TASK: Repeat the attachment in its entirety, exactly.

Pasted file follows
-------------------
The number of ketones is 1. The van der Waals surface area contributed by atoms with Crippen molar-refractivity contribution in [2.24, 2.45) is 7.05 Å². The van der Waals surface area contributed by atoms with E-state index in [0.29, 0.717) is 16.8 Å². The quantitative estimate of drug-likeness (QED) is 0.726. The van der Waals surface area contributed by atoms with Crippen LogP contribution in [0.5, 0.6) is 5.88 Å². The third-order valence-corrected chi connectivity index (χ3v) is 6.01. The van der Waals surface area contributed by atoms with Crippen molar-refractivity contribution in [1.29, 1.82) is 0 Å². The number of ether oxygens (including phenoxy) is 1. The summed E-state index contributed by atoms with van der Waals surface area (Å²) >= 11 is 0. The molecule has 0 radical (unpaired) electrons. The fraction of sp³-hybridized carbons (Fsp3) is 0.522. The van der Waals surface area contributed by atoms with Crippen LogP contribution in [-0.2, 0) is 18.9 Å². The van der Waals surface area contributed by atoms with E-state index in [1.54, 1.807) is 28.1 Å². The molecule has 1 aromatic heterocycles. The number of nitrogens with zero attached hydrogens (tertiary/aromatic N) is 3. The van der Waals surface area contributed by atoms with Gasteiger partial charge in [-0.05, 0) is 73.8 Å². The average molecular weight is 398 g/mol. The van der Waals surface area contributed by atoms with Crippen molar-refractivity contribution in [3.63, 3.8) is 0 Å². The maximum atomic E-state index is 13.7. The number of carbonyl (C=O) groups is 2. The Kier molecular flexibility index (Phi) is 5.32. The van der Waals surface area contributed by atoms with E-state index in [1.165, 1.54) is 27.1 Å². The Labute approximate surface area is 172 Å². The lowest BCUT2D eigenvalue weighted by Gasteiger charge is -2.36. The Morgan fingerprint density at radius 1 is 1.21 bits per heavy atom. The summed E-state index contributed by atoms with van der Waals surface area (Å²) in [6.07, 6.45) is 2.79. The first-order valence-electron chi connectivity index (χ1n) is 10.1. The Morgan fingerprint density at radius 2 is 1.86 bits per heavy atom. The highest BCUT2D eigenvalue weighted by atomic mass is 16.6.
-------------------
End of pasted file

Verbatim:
The number of ketones is 1. The van der Waals surface area contributed by atoms with Crippen molar-refractivity contribution in [2.24, 2.45) is 7.05 Å². The van der Waals surface area contributed by atoms with E-state index in [0.29, 0.717) is 16.8 Å². The quantitative estimate of drug-likeness (QED) is 0.726. The van der Waals surface area contributed by atoms with Crippen LogP contribution in [0.5, 0.6) is 5.88 Å². The third-order valence-corrected chi connectivity index (χ3v) is 6.01. The van der Waals surface area contributed by atoms with Crippen molar-refractivity contribution in [1.29, 1.82) is 0 Å². The number of ether oxygens (including phenoxy) is 1. The summed E-state index contributed by atoms with van der Waals surface area (Å²) >= 11 is 0. The molecule has 0 radical (unpaired) electrons. The fraction of sp³-hybridized carbons (Fsp3) is 0.522. The van der Waals surface area contributed by atoms with Crippen LogP contribution in [-0.2, 0) is 18.9 Å². The van der Waals surface area contributed by atoms with E-state index in [1.54, 1.807) is 28.1 Å². The molecule has 1 aromatic heterocycles. The number of nitrogens with zero attached hydrogens (tertiary/aromatic N) is 3. The van der Waals surface area contributed by atoms with Gasteiger partial charge in [-0.05, 0) is 73.8 Å². The average molecular weight is 398 g/mol. The van der Waals surface area contributed by atoms with Crippen molar-refractivity contribution in [3.63, 3.8) is 0 Å². The maximum atomic E-state index is 13.7. The number of carbonyl (C=O) groups is 2. The Kier molecular flexibility index (Phi) is 5.32. The van der Waals surface area contributed by atoms with E-state index in [1.165, 1.54) is 27.1 Å². The Labute approximate surface area is 172 Å². The lowest BCUT2D eigenvalue weighted by Gasteiger charge is -2.36. The Morgan fingerprint density at radius 1 is 1.21 bits per heavy atom. The summed E-state index contributed by atoms with van der Waals surface area (Å²) in [6.07, 6.45) is 2.79. The first-order valence-electron chi connectivity index (χ1n) is 10.1. The Morgan fingerprint density at radius 2 is 1.86 bits per heavy atom. The highest BCUT2D eigenvalue weighted by atomic mass is 16.6.